Patient attacks night nurse


Tort – Workplace injury – System of work – “Special” nurse allocated to dementia patient and other staff leave emergency department ward nurse by herself while patient is agitated – Nurse assaulted – Breach of Duty of Care – Damages


The plaintiff was working night shift as a nurse in the short stay section of the Emergency Department at Blacktown Hospital.  She began her shift at 9.30pm on 25 December 2017.

One of the patients that night was a Mr Santos.  Mr Santos was known to suffer from various mental health conditions. He also had a documented history of violence at the same hospital in 2014 and again in August 2017. Mr Santos presented to the hospital that night in an agitated state which, combined with his history, resulted in the medical staff assessing him as a high-risk patient. This necessitated the use for a “special” nurse to be deployed to provide one-to-one care for Mr Santos.

The “special” nurse arrived at 11pm but left shortly after one of the other nurses had gone for a meal break at around 11.45pm, leaving the plaintiff on her own.

Shortly after midnight, Mr Santos became increasingly agitated. The plaintiff, still on her own, attempted to contact other staff to assist, and made corresponding notes in the patient logbook. Mr Santos beckoned the plaintiff over to him and, when the plaintiff was about a metre away, grabbed her hair and repeatedly pounded her head against the wall and floor.  The plaintiff activated her duress alarm but continued to be subjected to the assault by Mr Santos for about 15 to 20 minutes. Eventually, it took five staff members around five minutes to remove Mr Santos from the plaintiff.  Mr Santos stated that he had been trying to kill the plaintiff.

In addition to the numerous physical injuries suffered by the plaintiff, she was assessed as suffering from chronic post-traumatic stress disorder and was likely never to return to work. The plaintiff’s claim for damages totalled $1,795,234.


The defendant sought to challenge the plaintiff’s claim, identifying issues of admissibility of evidence, liability, and quantum.


  1. Judgment for the plaintiff. Judge: Gibson DCJ, Decision delivered 22 March 2024
  2. Liberty to the parties to bring in Short Minutes of Order reflecting the mathematically agreed sum for the damages awarded.
  3. Defendant to pay the plaintiff’s costs.
  4. Liberty to apply concerning orders 1 and 2 and any application under s 151M of the Act.
  5. Exhibits retained until further order.


The defendant submitted, among other things, that the expert report of a Ms Whitby (a certified ergonomist and registered nurse specialising in manual handling) should not be tendered.  Two reasons were submitted.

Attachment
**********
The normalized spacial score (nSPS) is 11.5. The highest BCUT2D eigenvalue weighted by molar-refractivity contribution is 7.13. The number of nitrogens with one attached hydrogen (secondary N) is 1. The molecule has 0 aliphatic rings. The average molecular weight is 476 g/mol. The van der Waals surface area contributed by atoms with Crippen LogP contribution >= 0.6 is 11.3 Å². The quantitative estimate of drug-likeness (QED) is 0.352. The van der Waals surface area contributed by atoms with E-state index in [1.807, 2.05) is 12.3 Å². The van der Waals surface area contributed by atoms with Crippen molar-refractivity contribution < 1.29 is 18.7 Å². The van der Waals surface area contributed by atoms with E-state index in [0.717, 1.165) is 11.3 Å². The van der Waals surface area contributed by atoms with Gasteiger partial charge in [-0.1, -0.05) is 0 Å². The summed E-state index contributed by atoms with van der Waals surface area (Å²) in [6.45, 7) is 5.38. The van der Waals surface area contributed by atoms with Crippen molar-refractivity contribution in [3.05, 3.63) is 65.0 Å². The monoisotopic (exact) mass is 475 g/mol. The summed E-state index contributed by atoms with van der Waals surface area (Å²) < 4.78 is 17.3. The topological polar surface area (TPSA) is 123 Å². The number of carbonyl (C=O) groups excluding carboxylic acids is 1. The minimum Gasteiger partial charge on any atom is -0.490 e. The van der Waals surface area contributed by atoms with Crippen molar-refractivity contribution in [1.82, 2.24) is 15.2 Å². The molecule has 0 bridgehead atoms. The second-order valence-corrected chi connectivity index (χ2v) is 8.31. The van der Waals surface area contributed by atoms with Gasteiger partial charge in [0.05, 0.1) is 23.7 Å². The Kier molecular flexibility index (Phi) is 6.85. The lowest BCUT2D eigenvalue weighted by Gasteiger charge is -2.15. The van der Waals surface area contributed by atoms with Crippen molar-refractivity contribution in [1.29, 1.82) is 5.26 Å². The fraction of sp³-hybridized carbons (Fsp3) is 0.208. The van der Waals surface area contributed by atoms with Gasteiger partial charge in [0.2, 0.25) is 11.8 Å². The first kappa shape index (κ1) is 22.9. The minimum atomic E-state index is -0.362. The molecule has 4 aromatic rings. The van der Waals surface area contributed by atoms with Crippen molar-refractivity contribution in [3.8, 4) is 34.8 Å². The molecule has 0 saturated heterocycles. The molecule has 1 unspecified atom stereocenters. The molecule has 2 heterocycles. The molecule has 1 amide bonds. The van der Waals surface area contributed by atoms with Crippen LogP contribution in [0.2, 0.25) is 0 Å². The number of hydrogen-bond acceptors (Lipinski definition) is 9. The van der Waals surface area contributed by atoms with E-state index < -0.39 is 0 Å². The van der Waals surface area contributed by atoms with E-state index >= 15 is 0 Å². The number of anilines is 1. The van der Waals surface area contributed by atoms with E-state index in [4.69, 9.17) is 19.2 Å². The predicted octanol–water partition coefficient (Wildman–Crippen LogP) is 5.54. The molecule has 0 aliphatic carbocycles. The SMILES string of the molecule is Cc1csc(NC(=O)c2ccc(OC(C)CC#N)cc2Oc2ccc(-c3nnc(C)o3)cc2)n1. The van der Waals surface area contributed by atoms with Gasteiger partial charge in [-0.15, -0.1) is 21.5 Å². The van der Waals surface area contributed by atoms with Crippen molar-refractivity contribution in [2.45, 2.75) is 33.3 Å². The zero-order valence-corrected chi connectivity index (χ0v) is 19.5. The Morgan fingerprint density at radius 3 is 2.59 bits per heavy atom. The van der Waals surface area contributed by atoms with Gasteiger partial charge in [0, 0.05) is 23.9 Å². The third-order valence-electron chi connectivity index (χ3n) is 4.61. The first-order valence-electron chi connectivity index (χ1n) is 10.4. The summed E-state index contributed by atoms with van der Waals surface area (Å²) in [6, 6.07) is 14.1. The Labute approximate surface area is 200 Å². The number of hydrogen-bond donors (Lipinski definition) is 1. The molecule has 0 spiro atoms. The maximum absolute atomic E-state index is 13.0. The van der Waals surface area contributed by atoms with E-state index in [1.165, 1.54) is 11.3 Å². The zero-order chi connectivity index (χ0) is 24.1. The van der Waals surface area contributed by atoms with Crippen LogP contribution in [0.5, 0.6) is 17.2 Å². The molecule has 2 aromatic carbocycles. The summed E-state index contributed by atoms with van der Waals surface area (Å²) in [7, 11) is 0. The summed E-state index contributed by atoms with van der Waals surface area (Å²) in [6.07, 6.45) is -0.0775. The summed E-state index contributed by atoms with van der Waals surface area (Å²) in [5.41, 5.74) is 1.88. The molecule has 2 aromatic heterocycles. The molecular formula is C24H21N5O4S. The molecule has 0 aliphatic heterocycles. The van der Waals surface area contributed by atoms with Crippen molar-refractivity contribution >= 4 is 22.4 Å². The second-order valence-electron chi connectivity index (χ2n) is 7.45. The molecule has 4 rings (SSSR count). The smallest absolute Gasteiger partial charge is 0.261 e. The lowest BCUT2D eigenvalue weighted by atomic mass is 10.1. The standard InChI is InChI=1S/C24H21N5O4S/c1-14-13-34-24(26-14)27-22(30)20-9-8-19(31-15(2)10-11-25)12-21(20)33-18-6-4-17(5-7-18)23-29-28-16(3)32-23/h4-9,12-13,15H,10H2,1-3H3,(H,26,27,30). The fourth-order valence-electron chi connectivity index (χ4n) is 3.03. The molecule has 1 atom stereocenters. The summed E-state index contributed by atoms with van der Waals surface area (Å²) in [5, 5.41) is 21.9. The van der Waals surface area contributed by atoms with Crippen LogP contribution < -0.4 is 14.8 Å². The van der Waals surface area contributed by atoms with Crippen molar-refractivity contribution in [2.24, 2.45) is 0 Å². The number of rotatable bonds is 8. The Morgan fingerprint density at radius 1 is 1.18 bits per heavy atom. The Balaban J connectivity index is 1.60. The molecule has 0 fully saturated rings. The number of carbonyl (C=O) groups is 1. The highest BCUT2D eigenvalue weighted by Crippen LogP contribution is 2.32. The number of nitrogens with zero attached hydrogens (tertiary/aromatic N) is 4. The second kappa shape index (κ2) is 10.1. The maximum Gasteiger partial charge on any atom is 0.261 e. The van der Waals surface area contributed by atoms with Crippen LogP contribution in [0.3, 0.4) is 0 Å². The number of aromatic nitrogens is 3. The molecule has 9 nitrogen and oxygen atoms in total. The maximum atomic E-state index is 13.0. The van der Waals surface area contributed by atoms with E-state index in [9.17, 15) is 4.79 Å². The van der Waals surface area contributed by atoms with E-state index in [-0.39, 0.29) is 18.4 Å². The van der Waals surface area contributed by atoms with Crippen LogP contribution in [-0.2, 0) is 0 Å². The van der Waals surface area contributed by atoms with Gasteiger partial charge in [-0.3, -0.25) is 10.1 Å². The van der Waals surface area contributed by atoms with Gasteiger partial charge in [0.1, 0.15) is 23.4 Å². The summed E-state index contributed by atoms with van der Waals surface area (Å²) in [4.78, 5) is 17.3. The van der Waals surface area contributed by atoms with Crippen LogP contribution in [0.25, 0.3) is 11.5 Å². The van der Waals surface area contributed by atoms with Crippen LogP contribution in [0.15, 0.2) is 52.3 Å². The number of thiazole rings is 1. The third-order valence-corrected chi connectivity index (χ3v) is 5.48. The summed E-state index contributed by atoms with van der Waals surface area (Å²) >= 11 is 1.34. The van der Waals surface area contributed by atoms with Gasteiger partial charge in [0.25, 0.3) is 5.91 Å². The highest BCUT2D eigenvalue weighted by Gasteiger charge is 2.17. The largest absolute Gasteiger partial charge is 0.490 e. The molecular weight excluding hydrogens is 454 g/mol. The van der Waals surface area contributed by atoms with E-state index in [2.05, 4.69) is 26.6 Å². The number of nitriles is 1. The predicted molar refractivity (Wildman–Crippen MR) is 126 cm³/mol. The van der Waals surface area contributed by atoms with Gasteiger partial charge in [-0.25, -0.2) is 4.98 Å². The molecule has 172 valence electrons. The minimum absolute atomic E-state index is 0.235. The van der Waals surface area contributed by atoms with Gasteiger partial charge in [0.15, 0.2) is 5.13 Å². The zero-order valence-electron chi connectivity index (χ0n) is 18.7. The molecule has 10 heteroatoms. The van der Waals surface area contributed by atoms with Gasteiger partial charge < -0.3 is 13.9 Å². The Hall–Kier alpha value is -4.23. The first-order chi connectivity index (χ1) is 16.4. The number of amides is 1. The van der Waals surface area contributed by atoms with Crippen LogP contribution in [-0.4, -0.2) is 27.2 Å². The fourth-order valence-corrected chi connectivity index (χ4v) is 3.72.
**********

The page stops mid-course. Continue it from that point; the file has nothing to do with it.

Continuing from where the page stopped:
First, Ms Whitby’s expertise restricted her to injuries concerning bending and twisting.  This was rejected by her Honour on the basis that Ms Whitby’s expertise involved reviewing of systems in hospital staffing, monitoring, and training. The second reason for the defence’s submission was that Ms Whitby’s report contained errors of fact. Specifically, a contention that the assault could have been avoided if Mr Santos had been transferred to the mental health unit.  Her Honour acknowledged that little or no weight can be placed on Ms Whitby’s conclusions in this regard.

Her Honour then addressed the issue of liability. The defence’s submission was that the Mr Santos’s attack could not have been foreseeable in any way, with a further submission that the presence of a “special” nurse would not have made any difference. The defendant, it was submitted, had therefore not breached its duty of care owed to the plaintiff.  

Her Honour rejected the defence’s submissions and reiterated the well-established principles of Wyong Shire Council v Shirt1 and March v E & M H Stramare Pty Ltd,2 concerning breach of duty of care and determination of causation, respectively. Taking into account the plaintiff had been left on her own, the amount of time it took to respond to the plaintiff’s duress alarm, lack of security guards on site, as well as the fact that potential for injury on hospital staff by patients is widely known knowledge, her Honour found that the defendant failed the plaintiff at every turn.

The issue of quantum was also raised by the defendant who, notwithstanding multiple reports by relevant specialists providing consistent opinions as to the plaintiff’s conditions, submitted that the plaintiff was exaggerating the severity of her injuries.


This submission was largely underpinned by evidence comprising of various social media posts in which the plaintiff, who was a member of the Sikh community, was seen smiling and dancing at social functions in traditional Sikh dress.

The plaintiff was challenged by the defence during cross-examination. The plaintiff’s evidence was that she was largely pressured and encouraged by family to attend the social functions and was dressed as per the traditional cultural practices. Her Honour found that the photographs and videos were, at best, “the flimsiest of evidence . . . when weighed against the opinions of all medical professionals consulted for reports in these proceedings . . .3

1 (1980) 146 CLR at 47.
2 (1991) 171 CLR 506.
3 Chopra v NSW Health Service – South Western Sydney Local Health District [2024] NSWDC 76, at 115, Gibson DCJ.

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